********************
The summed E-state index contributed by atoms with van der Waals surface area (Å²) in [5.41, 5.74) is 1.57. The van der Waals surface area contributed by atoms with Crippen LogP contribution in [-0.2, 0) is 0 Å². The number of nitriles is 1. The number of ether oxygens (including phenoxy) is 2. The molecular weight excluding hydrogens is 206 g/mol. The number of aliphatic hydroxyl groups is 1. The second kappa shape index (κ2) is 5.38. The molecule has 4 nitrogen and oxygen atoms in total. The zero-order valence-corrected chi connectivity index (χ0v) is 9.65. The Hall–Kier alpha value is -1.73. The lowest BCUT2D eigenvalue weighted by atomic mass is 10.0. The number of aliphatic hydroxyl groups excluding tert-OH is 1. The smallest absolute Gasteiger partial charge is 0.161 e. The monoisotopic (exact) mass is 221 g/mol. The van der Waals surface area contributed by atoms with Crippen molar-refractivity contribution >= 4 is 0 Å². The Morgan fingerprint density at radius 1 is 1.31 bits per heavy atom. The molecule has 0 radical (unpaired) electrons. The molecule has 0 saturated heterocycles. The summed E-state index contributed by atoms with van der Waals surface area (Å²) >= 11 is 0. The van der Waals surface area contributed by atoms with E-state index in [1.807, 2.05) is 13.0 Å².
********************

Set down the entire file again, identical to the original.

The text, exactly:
The summed E-state index contributed by atoms with van der Waals surface area (Å²) in [5.41, 5.74) is 1.57. The van der Waals surface area contributed by atoms with Crippen LogP contribution in [-0.2, 0) is 0 Å². The number of nitriles is 1. The number of ether oxygens (including phenoxy) is 2. The molecular weight excluding hydrogens is 206 g/mol. The number of aliphatic hydroxyl groups is 1. The second kappa shape index (κ2) is 5.38. The molecule has 4 nitrogen and oxygen atoms in total. The zero-order valence-corrected chi connectivity index (χ0v) is 9.65. The Hall–Kier alpha value is -1.73. The lowest BCUT2D eigenvalue weighted by atomic mass is 10.0. The number of aliphatic hydroxyl groups excluding tert-OH is 1. The smallest absolute Gasteiger partial charge is 0.161 e. The monoisotopic (exact) mass is 221 g/mol. The van der Waals surface area contributed by atoms with Crippen molar-refractivity contribution >= 4 is 0 Å². The Morgan fingerprint density at radius 1 is 1.31 bits per heavy atom. The molecule has 0 radical (unpaired) electrons. The molecule has 0 saturated heterocycles. The summed E-state index contributed by atoms with van der Waals surface area (Å²) >= 11 is 0. The van der Waals surface area contributed by atoms with E-state index in [1.807, 2.05) is 13.0 Å².